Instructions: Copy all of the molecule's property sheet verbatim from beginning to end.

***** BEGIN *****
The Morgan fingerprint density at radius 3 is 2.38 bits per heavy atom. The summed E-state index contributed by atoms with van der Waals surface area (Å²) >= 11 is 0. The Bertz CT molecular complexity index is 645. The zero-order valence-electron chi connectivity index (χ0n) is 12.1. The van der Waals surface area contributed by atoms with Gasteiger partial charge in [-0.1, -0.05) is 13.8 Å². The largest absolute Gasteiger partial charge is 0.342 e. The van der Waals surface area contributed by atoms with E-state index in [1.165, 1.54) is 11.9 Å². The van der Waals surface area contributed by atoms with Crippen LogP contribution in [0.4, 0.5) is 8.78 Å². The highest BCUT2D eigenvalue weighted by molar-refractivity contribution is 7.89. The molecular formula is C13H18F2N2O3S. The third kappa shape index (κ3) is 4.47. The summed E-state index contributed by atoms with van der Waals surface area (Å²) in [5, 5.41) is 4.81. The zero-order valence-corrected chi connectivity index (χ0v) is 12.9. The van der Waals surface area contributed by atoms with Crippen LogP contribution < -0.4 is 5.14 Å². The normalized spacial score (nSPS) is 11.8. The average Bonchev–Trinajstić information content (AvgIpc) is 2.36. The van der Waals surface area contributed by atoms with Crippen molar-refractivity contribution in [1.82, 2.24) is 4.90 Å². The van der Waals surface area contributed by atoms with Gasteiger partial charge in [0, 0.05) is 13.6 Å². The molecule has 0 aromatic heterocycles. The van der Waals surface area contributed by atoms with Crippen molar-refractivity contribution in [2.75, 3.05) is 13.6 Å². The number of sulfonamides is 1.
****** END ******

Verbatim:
The Morgan fingerprint density at radius 3 is 2.38 bits per heavy atom. The summed E-state index contributed by atoms with van der Waals surface area (Å²) >= 11 is 0. The Bertz CT molecular complexity index is 645. The zero-order valence-electron chi connectivity index (χ0n) is 12.1. The van der Waals surface area contributed by atoms with Gasteiger partial charge in [-0.1, -0.05) is 13.8 Å². The largest absolute Gasteiger partial charge is 0.342 e. The van der Waals surface area contributed by atoms with E-state index in [1.165, 1.54) is 11.9 Å². The van der Waals surface area contributed by atoms with Crippen LogP contribution in [0.4, 0.5) is 8.78 Å². The highest BCUT2D eigenvalue weighted by molar-refractivity contribution is 7.89. The molecular formula is C13H18F2N2O3S. The third kappa shape index (κ3) is 4.47. The summed E-state index contributed by atoms with van der Waals surface area (Å²) in [5, 5.41) is 4.81. The zero-order valence-corrected chi connectivity index (χ0v) is 12.9. The van der Waals surface area contributed by atoms with Crippen LogP contribution < -0.4 is 5.14 Å². The normalized spacial score (nSPS) is 11.8. The average Bonchev–Trinajstić information content (AvgIpc) is 2.36. The van der Waals surface area contributed by atoms with Crippen molar-refractivity contribution in [1.82, 2.24) is 4.90 Å². The van der Waals surface area contributed by atoms with Gasteiger partial charge in [0, 0.05) is 13.6 Å². The molecule has 0 aromatic heterocycles. The van der Waals surface area contributed by atoms with Crippen molar-refractivity contribution in [2.75, 3.05) is 13.6 Å². The number of sulfonamides is 1.